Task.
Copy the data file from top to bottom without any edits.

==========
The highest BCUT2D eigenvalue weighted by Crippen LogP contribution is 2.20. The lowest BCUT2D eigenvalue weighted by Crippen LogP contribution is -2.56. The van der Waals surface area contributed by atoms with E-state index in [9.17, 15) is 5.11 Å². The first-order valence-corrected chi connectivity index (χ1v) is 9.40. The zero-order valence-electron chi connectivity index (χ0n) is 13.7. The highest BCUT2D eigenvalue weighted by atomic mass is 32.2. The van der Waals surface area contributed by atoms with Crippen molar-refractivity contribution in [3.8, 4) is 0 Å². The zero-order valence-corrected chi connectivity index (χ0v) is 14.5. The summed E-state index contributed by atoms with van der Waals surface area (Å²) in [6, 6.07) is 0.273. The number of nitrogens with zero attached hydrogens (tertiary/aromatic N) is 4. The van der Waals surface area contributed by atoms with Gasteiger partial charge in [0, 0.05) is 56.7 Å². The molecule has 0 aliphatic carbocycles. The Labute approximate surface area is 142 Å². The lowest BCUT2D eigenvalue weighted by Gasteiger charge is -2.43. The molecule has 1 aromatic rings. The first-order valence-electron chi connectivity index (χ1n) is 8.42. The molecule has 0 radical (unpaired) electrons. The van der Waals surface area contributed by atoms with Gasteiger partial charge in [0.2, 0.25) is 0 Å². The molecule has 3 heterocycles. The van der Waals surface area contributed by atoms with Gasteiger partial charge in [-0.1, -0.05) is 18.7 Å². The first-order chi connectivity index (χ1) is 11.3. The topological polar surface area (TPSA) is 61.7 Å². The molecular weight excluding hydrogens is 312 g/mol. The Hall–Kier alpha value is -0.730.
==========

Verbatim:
The highest BCUT2D eigenvalue weighted by Crippen LogP contribution is 2.20. The lowest BCUT2D eigenvalue weighted by Crippen LogP contribution is -2.56. The van der Waals surface area contributed by atoms with E-state index in [9.17, 15) is 5.11 Å². The first-order valence-corrected chi connectivity index (χ1v) is 9.40. The zero-order valence-electron chi connectivity index (χ0n) is 13.7. The highest BCUT2D eigenvalue weighted by atomic mass is 32.2. The van der Waals surface area contributed by atoms with Crippen molar-refractivity contribution in [3.8, 4) is 0 Å². The zero-order valence-corrected chi connectivity index (χ0v) is 14.5. The summed E-state index contributed by atoms with van der Waals surface area (Å²) in [6, 6.07) is 0.273. The number of nitrogens with zero attached hydrogens (tertiary/aromatic N) is 4. The van der Waals surface area contributed by atoms with Gasteiger partial charge in [0, 0.05) is 56.7 Å². The molecule has 0 aliphatic carbocycles. The Labute approximate surface area is 142 Å². The lowest BCUT2D eigenvalue weighted by Gasteiger charge is -2.43. The molecule has 1 aromatic rings. The first-order valence-electron chi connectivity index (χ1n) is 8.42. The molecule has 0 radical (unpaired) electrons. The van der Waals surface area contributed by atoms with Gasteiger partial charge in [0.2, 0.25) is 0 Å². The molecule has 3 heterocycles. The van der Waals surface area contributed by atoms with Gasteiger partial charge in [-0.1, -0.05) is 18.7 Å². The first-order chi connectivity index (χ1) is 11.3. The topological polar surface area (TPSA) is 61.7 Å². The molecular weight excluding hydrogens is 312 g/mol. The Hall–Kier alpha value is -0.730.